They both join a distinguished coterie of 8 College Fellows who have previously won this coveted award including, Jochen Runde for Management Education (2017 winner), Sandra Fulton for Biochemistry (2016 winner), Nik Cunniffe for Plant Sciences (2015 winner), Andrew Jefferies for VetMed (2011 winner), Hugh Shercliff for Engineering (2011 winner), Martin Ennis for Music (2009 winner), Julia Riley for Physics (2009 winner) and Josh Slater for VetMed (2003 winner).

The Pilkington Prize awards were inaugurated in 1994 and endowed by Sir Alastair Pilkington to acknowledge excellence in teaching, this year marks the 25th anniversary. The prizes are awarded to individuals who make a substantial contribution to the teaching programme of a Department, Faculty or the University as a whole. There are twelve prizes awarded each year, with nominations made by each School.  The prizes are awarded annually by the Vice-Chancellor.

For more information, please visit:


Glimpses of Girton: Jane Catherine Gamble

January 25, 2018 Glimpses of GirtonNews

 

 A portrait of Jane Catherine Gamble by Alfred Edward Chalon, dating from 1838 (Archive reference: GCPH 4/4/1)

A portrait of Jane Catherine Gamble by Alfred Edward Chalon, dating from 1838 (Archive reference: GCPH 4/4/1)

Jane Catherine Gamble is today remembered in Girton College as an early and generous benefactor, but she was also an author, heiress and traveller, with connections that spanned across international borders. The rich variety of her life is reflected in her collection of personal papers, which are preserved in the College Archive.

For the catalogue of Jane Gamble’s personal papers (archive reference: GCPP Gamble) see: https://janus.lib.cam.ac.uk/db/node.xsp?id=EAD%2FGBR%2F0271%2FGCPP%20Gamble.

Jane was born in England in 1810 to a family originally from Virginia, and she returned briefly to the States following her mother’s early death. However, after her father’s remarriage, she was sent back to London to be raised alongside the son of her wealthy aunt and uncle, Mr. and Mrs. Dunlop, who provided her with a good education and a secure childhood.

Jane composed a journal called Fragments of a Life which is preserved in the Archive, written by hand onto unbound quires (reference: GCPP Gamble 1/35). It seems to have been created towards the end of Jane’s life, although based on diaries she kept from 1837 onwards, and provides a retrospective account of her activities. The journal describes Jane’s many encounters as a young woman with well-known artists and authors, such as Samuel Coleridge, Washington Irving, and Sir Walter Scott. There are letters from both Irving and Scott addressed to the Dunlops among Jane’s papers preserved in the Archives (archive reference: GCPP Gamble 3/2/2 and 3/2/3). These letters are a reflection of the literary circles in which the Dunlops moved and in which Jane was brought up.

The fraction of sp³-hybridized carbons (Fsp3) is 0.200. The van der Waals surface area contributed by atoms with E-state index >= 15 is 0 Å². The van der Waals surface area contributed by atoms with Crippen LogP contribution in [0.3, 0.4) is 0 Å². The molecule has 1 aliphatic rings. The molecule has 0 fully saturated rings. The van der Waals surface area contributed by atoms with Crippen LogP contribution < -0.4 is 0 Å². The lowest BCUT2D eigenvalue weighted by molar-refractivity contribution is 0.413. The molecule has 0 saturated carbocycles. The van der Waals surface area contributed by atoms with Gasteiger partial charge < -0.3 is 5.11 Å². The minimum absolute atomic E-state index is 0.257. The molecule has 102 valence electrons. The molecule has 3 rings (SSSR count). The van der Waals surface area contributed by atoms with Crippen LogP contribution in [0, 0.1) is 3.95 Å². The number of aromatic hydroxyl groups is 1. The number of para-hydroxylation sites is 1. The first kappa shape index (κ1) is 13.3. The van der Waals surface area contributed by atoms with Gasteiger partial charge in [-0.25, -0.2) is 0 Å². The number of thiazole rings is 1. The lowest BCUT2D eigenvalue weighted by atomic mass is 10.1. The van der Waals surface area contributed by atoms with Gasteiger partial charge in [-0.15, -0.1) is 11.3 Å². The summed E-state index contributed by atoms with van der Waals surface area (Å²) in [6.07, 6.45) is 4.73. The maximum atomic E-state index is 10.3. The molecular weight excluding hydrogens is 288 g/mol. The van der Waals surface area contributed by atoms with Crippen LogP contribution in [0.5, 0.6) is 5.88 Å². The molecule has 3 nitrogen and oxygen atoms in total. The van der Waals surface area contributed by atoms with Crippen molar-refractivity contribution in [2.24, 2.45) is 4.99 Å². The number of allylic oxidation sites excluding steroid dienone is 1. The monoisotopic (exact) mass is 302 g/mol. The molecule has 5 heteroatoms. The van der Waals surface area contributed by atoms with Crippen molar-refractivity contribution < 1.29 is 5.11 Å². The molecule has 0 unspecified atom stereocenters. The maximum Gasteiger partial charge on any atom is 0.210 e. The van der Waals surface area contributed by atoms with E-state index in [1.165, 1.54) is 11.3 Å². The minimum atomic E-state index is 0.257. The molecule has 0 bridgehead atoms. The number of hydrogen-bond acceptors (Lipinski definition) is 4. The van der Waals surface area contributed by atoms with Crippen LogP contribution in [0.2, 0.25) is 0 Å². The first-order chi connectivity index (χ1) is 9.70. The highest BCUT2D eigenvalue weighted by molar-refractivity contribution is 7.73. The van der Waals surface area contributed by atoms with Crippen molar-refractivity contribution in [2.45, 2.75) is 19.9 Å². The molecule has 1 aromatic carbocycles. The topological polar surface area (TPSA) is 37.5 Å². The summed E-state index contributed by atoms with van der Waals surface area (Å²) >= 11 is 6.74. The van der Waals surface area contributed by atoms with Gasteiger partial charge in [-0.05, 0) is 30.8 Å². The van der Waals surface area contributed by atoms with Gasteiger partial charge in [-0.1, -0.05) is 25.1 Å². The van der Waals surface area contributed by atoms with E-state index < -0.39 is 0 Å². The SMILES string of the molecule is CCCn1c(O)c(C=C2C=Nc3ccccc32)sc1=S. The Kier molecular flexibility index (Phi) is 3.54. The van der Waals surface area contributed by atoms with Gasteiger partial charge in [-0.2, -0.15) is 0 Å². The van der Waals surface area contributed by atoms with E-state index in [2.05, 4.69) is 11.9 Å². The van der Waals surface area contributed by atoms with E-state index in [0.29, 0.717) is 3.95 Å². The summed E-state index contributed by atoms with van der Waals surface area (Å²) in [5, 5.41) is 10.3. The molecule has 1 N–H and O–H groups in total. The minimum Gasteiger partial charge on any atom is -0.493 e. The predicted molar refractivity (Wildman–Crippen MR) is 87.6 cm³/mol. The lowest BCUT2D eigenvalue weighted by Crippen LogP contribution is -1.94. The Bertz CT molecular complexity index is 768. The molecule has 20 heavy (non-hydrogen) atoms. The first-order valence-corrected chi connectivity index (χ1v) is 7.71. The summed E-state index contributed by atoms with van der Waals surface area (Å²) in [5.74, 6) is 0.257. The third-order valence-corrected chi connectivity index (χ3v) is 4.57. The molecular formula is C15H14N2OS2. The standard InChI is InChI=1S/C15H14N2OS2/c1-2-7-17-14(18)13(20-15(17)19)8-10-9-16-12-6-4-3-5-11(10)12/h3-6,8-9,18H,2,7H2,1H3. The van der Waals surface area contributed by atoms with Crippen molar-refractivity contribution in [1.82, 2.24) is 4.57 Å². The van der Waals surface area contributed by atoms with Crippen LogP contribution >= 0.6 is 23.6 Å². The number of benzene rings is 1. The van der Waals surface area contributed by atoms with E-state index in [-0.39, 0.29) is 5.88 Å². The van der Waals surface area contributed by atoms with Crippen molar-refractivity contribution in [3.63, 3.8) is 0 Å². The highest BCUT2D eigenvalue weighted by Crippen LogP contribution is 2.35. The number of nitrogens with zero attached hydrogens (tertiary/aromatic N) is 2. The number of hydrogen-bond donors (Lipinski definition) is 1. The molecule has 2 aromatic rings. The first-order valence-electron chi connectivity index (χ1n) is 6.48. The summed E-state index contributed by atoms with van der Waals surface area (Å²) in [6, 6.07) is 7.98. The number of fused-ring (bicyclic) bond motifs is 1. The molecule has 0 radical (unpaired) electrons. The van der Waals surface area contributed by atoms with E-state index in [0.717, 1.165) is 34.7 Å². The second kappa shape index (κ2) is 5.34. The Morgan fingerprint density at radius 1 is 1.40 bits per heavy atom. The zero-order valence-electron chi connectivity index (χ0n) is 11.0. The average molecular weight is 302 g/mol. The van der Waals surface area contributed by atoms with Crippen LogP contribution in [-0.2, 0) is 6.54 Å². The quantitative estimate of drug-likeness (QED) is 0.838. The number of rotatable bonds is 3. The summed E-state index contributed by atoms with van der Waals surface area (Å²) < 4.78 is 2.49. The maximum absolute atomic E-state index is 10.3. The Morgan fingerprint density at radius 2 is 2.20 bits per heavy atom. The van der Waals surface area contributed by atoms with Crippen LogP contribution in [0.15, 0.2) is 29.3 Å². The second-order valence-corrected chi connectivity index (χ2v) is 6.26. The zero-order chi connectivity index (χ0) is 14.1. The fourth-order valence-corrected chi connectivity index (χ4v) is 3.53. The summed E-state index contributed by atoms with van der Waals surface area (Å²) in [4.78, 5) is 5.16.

The watercolour accompanying Alfred Edward Chalon’s signature in Jane Gamble’s autograph book, dating from circa 1831 to 1841 (Archive reference: GCPP Gamble 3/13pt).

The watercolour accompanying Alfred Edward Chalon’s signature in Jane Gamble’s autograph book, dating from circa 1831 to 1841 (Archive reference: GCPP Gamble 3/13pt).

Jane kept an autograph book, dating from 1831 to 1841, in which she collected the signatures of her distinguished acquaintances, including Charles Robert Leslie, John James Chalon and Alfred Edward Chalon, each accompanied by a tiny watercolour by the artist (archive reference: GCPP Gamble 3/13). In 1838, the latter painted the only portrait of Jane to survive (reference: GCPH 4/4/1). Perhaps inspired by the creative environment in which she grew up, Jane eventually published her own play in 1846 under the pseudonym, Miss D. Nutt. In the 1880s, she would publish a further eighteen plays under the same nom de plume. The Archive also holds manuscripts of Jane’s poetry and translations from Italian, French and German, attesting to her learning.